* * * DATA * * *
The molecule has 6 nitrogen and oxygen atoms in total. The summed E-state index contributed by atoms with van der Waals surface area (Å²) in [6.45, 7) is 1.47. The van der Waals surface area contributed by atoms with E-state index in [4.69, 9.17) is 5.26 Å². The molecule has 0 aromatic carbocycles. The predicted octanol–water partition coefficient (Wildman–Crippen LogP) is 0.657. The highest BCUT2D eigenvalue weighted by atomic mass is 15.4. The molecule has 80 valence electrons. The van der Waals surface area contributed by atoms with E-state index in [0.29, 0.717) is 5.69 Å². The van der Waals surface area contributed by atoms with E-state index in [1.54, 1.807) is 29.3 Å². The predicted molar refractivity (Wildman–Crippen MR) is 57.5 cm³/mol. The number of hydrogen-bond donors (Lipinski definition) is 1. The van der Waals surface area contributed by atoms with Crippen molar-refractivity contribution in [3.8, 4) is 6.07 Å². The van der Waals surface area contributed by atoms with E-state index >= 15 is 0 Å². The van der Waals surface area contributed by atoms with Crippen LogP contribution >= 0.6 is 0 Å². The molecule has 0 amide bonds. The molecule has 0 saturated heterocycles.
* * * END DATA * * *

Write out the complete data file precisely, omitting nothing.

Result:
The molecule has 6 nitrogen and oxygen atoms in total. The summed E-state index contributed by atoms with van der Waals surface area (Å²) in [6.45, 7) is 1.47. The van der Waals surface area contributed by atoms with E-state index in [4.69, 9.17) is 5.26 Å². The molecule has 0 aromatic carbocycles. The predicted octanol–water partition coefficient (Wildman–Crippen LogP) is 0.657. The highest BCUT2D eigenvalue weighted by atomic mass is 15.4. The molecule has 80 valence electrons. The van der Waals surface area contributed by atoms with E-state index in [0.29, 0.717) is 5.69 Å². The van der Waals surface area contributed by atoms with E-state index in [1.54, 1.807) is 29.3 Å². The predicted molar refractivity (Wildman–Crippen MR) is 57.5 cm³/mol. The number of hydrogen-bond donors (Lipinski definition) is 1. The van der Waals surface area contributed by atoms with Crippen molar-refractivity contribution in [3.8, 4) is 6.07 Å². The van der Waals surface area contributed by atoms with E-state index >= 15 is 0 Å². The van der Waals surface area contributed by atoms with Crippen LogP contribution >= 0.6 is 0 Å². The molecule has 0 amide bonds. The molecule has 0 saturated heterocycles.